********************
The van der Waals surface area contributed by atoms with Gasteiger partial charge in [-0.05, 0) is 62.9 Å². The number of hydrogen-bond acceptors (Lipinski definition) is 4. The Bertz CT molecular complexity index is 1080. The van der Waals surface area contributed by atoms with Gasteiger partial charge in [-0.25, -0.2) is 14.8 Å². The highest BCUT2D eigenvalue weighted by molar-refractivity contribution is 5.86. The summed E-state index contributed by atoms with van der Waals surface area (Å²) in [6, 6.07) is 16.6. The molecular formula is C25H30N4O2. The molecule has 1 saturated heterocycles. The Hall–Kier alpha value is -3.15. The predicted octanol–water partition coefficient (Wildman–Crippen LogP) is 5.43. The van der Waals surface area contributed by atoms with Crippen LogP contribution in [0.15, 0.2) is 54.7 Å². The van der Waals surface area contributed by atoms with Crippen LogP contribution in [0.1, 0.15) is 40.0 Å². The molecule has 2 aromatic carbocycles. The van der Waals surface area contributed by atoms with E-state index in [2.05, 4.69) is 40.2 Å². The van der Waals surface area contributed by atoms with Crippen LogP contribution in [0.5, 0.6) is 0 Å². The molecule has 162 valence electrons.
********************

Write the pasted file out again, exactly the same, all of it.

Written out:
The van der Waals surface area contributed by atoms with Gasteiger partial charge in [-0.05, 0) is 62.9 Å². The number of hydrogen-bond acceptors (Lipinski definition) is 4. The Bertz CT molecular complexity index is 1080. The van der Waals surface area contributed by atoms with Gasteiger partial charge in [-0.25, -0.2) is 14.8 Å². The highest BCUT2D eigenvalue weighted by molar-refractivity contribution is 5.86. The summed E-state index contributed by atoms with van der Waals surface area (Å²) in [6, 6.07) is 16.6. The molecular formula is C25H30N4O2. The molecule has 1 saturated heterocycles. The Hall–Kier alpha value is -3.15. The predicted octanol–water partition coefficient (Wildman–Crippen LogP) is 5.43. The van der Waals surface area contributed by atoms with Crippen LogP contribution in [0.15, 0.2) is 54.7 Å². The van der Waals surface area contributed by atoms with Crippen LogP contribution in [0.1, 0.15) is 40.0 Å². The molecule has 2 aromatic carbocycles. The van der Waals surface area contributed by atoms with E-state index in [2.05, 4.69) is 40.2 Å². The van der Waals surface area contributed by atoms with Crippen LogP contribution in [0.5, 0.6) is 0 Å². The molecule has 162 valence electrons.